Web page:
After his internship at Chez Panisse, Barber graduated from the French Culinary Institute in New York in 1994. He then moved to France where he worked in the kitchen of chef Michel Rostang in Paris (two Michelin stars), among others. Back in New York, Dan Barber worked for David Bouley at his eponymous restaurant Bouley in TriBeCa and later on he became executive chef at La Cigale in Manhattan. Around the same time he started a part-time catering business with his brother David in Greenwich Village, in a space that in 2000 would become his first restaurant (and the original Blue Hill). Dan Barber's second restaurant Blue Hill at Stone Borns in Pocantico Hills is a 45 minute journey from New York City and is situated on the 32 hectare, agricultural and educational facility Stone Barns Center for Food and Agriculture, originally part of the Rockefeller's 1,380 hectare Pocantico Hills estate. The Rockefeller family, and more specifically David Rockefeller, grandson of the oil magnate John D. Rockefeller, donated the grounds and funded a working farm and the renovation of the barns that would house the educational center. The Stone Barns complex was opened by David Rockefeller and his daugher Peggy Dulany in 2004.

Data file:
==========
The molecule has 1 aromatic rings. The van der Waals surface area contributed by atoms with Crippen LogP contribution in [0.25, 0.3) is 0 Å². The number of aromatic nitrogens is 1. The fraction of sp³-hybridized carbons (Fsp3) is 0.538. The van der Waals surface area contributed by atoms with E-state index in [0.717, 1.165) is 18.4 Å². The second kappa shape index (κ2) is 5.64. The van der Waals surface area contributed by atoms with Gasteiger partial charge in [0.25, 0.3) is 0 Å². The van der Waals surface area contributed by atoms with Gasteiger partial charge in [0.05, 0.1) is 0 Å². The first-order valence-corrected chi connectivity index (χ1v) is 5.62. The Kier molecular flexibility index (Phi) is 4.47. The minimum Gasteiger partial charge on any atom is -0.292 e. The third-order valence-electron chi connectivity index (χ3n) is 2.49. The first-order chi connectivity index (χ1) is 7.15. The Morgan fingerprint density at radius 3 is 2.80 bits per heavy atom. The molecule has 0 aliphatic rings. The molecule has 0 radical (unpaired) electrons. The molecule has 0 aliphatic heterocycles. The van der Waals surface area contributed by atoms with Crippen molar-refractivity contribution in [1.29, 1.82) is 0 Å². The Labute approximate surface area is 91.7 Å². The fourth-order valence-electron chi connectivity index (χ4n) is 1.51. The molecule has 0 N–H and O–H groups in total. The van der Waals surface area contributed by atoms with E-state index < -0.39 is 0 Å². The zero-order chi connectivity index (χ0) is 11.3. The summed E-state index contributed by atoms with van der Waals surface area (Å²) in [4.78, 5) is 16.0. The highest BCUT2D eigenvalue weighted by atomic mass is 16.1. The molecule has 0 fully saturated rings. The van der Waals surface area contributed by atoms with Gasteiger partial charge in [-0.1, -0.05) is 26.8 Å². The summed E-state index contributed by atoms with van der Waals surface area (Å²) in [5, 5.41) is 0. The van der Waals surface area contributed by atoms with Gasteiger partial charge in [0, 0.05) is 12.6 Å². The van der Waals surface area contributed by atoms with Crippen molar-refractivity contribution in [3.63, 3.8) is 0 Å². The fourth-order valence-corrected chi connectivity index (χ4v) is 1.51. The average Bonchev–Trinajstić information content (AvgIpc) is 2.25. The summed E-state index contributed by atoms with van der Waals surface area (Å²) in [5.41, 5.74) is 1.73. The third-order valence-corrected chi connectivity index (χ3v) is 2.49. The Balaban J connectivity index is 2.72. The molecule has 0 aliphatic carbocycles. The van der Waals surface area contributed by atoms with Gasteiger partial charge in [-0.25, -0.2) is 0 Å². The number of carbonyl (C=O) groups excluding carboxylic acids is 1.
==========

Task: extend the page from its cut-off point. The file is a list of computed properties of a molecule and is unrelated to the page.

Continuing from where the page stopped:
Apart from his restaurants, Dan Barber (b. 1969) is a prominent and unique advocate of the farm-to-table movement. In his case this goes way beyond sourcing organic produce or having good relationships with his individual producers. Barber is also well known for having written "The Third Plate", a book in which he expounds his vision for the future of the human food chain, from farmers to chefs. More recent fame came when Barber featured in the first season of the popular Netflix series Chef's Table.